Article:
By Patrick Leisure The Szolcsán v. Hungary judgment is the most recent iteration of the European Court of Human Rights (ECtHR, the Court) strongly confronting segregation in schools and discrimination against the Roma people more generally. Unanimously finding a violation of Article 14 together with Article 2 of Additional Protocol 1, the judgment is similar […]

  • Harriet Ní Chinnéide

L.B. v Hungary: ‘Where is the proportionality of the measure? It is not there. Animal Defenders has been invoked and applied in reverse.’

May 09, 2023

Harriet Ní Chinnéide In L.B. v Hungary, the Grand Chamber of the European Court of Human Rights (the Court) applied the general measures doctrine developed in Animal Defenders International v. UK to find that the Hungarian legislative policy of publishing the personal data of taxpayers who were in debt violated Article 8 of the European […]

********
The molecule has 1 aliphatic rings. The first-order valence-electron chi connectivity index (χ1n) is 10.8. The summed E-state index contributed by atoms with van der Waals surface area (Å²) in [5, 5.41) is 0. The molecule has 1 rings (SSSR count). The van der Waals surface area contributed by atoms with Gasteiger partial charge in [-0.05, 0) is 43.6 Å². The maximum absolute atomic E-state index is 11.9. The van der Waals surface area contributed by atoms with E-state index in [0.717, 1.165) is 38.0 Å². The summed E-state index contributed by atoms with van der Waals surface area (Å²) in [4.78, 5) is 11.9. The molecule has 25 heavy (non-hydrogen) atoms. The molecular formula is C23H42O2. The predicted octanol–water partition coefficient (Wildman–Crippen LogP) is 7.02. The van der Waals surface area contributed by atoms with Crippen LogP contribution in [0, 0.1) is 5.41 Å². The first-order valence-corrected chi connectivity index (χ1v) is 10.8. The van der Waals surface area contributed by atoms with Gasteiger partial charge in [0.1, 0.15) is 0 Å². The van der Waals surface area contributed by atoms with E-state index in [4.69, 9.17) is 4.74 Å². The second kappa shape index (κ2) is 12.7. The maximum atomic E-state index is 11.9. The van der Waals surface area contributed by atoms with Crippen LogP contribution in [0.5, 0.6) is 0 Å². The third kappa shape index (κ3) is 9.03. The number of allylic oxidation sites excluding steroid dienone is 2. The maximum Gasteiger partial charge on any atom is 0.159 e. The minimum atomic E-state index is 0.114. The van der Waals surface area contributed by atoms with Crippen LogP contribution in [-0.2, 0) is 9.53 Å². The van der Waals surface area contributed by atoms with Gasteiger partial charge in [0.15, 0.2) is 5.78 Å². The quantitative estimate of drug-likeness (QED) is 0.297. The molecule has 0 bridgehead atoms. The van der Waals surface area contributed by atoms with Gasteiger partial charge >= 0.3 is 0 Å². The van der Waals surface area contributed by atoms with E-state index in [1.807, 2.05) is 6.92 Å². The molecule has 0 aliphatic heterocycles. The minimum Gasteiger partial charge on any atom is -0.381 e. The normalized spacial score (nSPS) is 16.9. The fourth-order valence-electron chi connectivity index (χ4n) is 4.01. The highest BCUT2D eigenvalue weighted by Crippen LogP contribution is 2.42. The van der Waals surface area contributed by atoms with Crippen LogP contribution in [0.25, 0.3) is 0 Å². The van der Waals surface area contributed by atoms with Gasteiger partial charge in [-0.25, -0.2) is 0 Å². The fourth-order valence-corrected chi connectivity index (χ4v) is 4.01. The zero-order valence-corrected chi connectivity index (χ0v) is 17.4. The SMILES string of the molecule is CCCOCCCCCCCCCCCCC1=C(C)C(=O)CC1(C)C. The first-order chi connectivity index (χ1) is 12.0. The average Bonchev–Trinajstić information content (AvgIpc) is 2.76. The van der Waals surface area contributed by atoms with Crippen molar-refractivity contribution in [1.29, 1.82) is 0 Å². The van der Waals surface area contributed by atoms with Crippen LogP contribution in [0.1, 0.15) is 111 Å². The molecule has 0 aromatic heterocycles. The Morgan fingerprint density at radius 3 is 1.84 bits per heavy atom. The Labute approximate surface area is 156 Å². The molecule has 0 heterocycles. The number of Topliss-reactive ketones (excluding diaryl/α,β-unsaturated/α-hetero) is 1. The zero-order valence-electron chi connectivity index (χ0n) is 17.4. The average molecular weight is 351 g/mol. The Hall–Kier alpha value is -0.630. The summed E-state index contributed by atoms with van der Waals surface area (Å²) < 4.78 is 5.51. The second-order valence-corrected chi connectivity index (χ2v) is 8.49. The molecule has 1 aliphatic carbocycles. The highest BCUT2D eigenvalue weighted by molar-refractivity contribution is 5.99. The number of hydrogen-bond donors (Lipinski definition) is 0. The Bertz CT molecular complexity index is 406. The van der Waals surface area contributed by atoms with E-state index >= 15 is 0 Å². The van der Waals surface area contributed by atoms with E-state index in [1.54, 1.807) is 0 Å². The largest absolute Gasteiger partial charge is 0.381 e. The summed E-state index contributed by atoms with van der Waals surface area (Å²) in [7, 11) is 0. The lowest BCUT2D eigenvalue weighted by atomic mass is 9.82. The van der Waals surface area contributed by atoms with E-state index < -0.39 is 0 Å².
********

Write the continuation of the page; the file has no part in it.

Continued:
• Dr. Betül Durmuş

Cupiał v Poland: What Could This Case Offer on Religious Upbringing?

May 04, 2023

By Betül Durmuş On 9 March 2023, the First Section of the European Court of Human Rights (‘the Court’) delivered its decision on a promising case on religious upbringing – Cupiał v Poland – which concerns the criminal conviction of a religious parent for psychological abuse of his children. Although the case carried a great […]

  • Andy Jousten

Money is not everything: the immunity of a minister and the deprivation of a specific remedy to protect the civil right to a good reputation in Bakoyanni v. Greece

April 18, 2023

By Andy Jousten Introduction In its judgment in Bakoyanni v. Greece, the European Court of Human Rights held unanimously that there had been a violation of Article 6 § 1 of the Convention due to the Greek Parliament’s refusal to lift a former minister’s immunity. The latter had posted a tweet, which the applicant, a […]